Without this group, we would not be able to consistently consult young people regarding our programs and initiatives. We might miss out on some wonderful ideas for advocacy or community engagement that a fresh and young perspective can offer us.

What freedom will the young people have to set their own agenda? 

Youth Reference Group members will have the freedom to work collaboratively to come up with their own ‘constitution’ of sorts, under the guidance of the Youth Workers. They will be able to choose the issues they feel passionate about, and put forth their own ideas about how to best tackle them. Of course, these must be subject to standards regarding respect for other political, religious, and personal beliefs.

How will what the young people decide feed into ADS’s or other local community or broader decision-making? 

ADS is part of several youth interagency networks including the St George Youth Network, Sutherland Shire Youth Network, Multicultural Youth Advocacy Network, and SSI’s Youth Collective. ADS also  often participates in advocacy and other policy work. The members’ ideas, concerns and decisions will be fed through these platforms to give them the widest audience possible. Members may also have the chance to attend conferences and speak at events.

Are there youth issues that need to be addressed in ADS’s catchment area in terms of external funding or government policy change that won’t find traction without the voices of young people getting behind them? 

It’s hard to pinpoint specific issues, but we know that proposals that come with evidence that’s based on consultation with the target group will certainly find more traction.

What’s the incentive for young people to get involved?

There will definitely be opportunities to develop leadership and professional skills such as public speaking, grant writing, project coordination, and meeting and networking with new people. We’re also hoping members will find it rewarding to be making a difference on important issues. These are all things that they can later put on their resumes to help with their future career. Oh, and there will be snacks at the meetings and fun team building activities every now and then (such as rock climbing). Incentive enough, we believe!

How do young people apply?

For more information and to get your application form, please email us at [email protected] or call Jenny or Salvin on (02) 9597 5455. Applicants must live, work or study in the St George or Sutherland Shire areas, be aged 15 to 24, and be from a culturally diverse background. Applications close April 22, 2018.

More than 70 people, and many from Culturally and Linguistically (CALD) backgrounds, contributed to a round-table discussion about their experiences with the National Disability Insurance Scheme (NDIS) at Marana Hall in Hurstville on February 21.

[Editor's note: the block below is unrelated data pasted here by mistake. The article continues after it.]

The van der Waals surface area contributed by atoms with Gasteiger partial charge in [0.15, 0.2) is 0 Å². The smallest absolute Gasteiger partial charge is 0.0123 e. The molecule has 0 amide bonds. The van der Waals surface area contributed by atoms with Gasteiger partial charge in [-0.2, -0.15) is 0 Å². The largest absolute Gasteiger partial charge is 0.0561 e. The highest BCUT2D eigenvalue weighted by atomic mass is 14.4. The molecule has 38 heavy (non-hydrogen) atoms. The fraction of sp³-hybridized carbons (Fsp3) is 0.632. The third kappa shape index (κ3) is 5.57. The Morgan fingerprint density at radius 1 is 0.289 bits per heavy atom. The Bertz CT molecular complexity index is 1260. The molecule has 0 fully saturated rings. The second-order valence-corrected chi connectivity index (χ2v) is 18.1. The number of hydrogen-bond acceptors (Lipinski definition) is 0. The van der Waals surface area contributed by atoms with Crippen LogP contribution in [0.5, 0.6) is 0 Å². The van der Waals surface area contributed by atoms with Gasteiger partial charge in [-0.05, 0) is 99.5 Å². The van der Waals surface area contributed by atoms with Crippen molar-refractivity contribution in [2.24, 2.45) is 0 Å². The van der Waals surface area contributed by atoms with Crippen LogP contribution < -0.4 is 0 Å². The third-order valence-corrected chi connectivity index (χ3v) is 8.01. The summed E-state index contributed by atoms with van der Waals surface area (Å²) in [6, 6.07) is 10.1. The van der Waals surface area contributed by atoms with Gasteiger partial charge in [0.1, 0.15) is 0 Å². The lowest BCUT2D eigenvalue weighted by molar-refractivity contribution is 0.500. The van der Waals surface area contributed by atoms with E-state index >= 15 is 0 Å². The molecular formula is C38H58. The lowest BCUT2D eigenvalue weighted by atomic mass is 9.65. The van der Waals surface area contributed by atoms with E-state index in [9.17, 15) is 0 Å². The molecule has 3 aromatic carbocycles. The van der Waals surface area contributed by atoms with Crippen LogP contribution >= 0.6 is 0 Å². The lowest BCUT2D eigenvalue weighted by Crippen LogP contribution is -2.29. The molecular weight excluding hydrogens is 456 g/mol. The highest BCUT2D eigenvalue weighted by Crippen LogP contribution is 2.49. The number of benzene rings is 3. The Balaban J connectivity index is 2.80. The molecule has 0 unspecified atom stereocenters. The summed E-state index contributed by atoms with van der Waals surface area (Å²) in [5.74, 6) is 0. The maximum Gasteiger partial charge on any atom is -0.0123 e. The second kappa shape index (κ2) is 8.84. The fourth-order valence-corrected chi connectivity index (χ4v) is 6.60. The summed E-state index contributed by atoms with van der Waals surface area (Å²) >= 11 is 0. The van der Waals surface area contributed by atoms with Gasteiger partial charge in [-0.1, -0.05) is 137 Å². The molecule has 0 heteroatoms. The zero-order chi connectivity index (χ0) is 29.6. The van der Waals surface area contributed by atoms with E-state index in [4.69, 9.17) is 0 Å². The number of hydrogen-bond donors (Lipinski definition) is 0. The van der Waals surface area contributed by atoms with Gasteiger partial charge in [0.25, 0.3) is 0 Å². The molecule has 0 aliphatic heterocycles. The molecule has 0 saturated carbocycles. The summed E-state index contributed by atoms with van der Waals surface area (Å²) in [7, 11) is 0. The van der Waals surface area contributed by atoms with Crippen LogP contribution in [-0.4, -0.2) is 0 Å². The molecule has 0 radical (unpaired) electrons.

Settlement Services International (SSI) and Advance Diversity Services (ADS) co-hosted the discussion, which brought together local people with disabilities from CALD backgrounds; local CALD organisations and leaders; local mainstream disability services; representatives from the National Disability Insurance Agency (NDIA); and NDIS Local Area Coordinators (LACs).

The aim of the forum was to identify issues that local people with a disability from CALD backgrounds have encountered with the NDIS, and to discuss solutions.

The group was divided into six tables to ensure the challenges people faced with the NDIS were voiced and noted.

Major issues identified included: a lack of understanding of how NDIS works; insufficient NDIS funds available to purchase the required services; and problems with navigating approved services.

Findings from the forum will feed into a statewide DiverseAbility: NDIS Inclusion conference to be run by SSI at the Novotel in Parramatta on April 19.

This one-day conference was prompted by research conducted by SSI’s FutureAbility project, which found that people from CALD backgrounds with disabilities are noticeably under-represented in the existing disability service and support systems in Australia, despite having similar disability rates as the Australian-born, English speaking population.

This is the first time in New South Wales that CALD and disability experts, practitioners, CALD NDIS users, and community groups and members will meet to identify ways to improve the participation of people with disabilites from CALD backgrounds in the NDIS – to achieve a better quality of life and increased economic and social participation.

People with disabilities and their carers are invited to attend DiverseAbility free of charge.

For more information and to register visit www.diverseability2018.com.au

Advance Diversity Services’ (ADS) Settlement and Community Services staff will coordinate a ‘messages of welcome’ activity – inviting people to offer greetings of inclusivity, diversity and hope at Georges River Council’s Harmony Day celebration in Hurstville on March 21.

ADS staff members have prepared more than 300 templates people can personalise with meaningful messages to help foster harmony across the community. These expressions of welcome will be displayed in a common area at Marana Auditorium—reinforcing the region’s and ADS’s commitment to openness and unity.

Key settlement information for new arrivals will also be available at the ADS stall, including information about housing, employment, training, recreational activities and case-work services.